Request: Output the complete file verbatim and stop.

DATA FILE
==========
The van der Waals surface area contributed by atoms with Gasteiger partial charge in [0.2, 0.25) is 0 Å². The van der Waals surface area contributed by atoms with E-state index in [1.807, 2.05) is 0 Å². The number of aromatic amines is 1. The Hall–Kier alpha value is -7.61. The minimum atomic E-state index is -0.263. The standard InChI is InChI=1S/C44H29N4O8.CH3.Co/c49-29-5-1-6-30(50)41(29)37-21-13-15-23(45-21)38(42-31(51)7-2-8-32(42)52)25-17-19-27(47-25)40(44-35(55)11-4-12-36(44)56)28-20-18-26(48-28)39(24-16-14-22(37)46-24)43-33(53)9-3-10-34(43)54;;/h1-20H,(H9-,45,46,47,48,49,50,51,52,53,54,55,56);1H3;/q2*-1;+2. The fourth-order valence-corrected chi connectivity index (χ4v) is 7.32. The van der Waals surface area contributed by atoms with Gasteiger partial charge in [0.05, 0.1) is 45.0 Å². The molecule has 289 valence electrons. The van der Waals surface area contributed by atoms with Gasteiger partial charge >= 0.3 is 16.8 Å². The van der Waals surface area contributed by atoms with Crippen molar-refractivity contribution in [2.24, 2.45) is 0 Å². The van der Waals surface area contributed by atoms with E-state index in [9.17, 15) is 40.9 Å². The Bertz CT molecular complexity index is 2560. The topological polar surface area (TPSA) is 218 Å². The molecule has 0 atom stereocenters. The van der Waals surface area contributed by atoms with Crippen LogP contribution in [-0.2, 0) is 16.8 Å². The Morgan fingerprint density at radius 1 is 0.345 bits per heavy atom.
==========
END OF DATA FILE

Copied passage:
The van der Waals surface area contributed by atoms with Gasteiger partial charge in [0.2, 0.25) is 0 Å². The van der Waals surface area contributed by atoms with E-state index in [1.807, 2.05) is 0 Å². The number of aromatic amines is 1. The Hall–Kier alpha value is -7.61. The minimum atomic E-state index is -0.263. The standard InChI is InChI=1S/C44H29N4O8.CH3.Co/c49-29-5-1-6-30(50)41(29)37-21-13-15-23(45-21)38(42-31(51)7-2-8-32(42)52)25-17-19-27(47-25)40(44-35(55)11-4-12-36(44)56)28-20-18-26(48-28)39(24-16-14-22(37)46-24)43-33(53)9-3-10-34(43)54;;/h1-20H,(H9-,45,46,47,48,49,50,51,52,53,54,55,56);1H3;/q2*-1;+2. The fourth-order valence-corrected chi connectivity index (χ4v) is 7.32. The van der Waals surface area contributed by atoms with Gasteiger partial charge in [0.05, 0.1) is 45.0 Å². The molecule has 289 valence electrons. The van der Waals surface area contributed by atoms with Gasteiger partial charge >= 0.3 is 16.8 Å². The van der Waals surface area contributed by atoms with Crippen molar-refractivity contribution in [2.24, 2.45) is 0 Å². The van der Waals surface area contributed by atoms with E-state index in [9.17, 15) is 40.9 Å². The Bertz CT molecular complexity index is 2560. The topological polar surface area (TPSA) is 218 Å². The molecule has 0 atom stereocenters. The van der Waals surface area contributed by atoms with Crippen LogP contribution in [-0.2, 0) is 16.8 Å². The Morgan fingerprint density at radius 1 is 0.345 bits per heavy atom.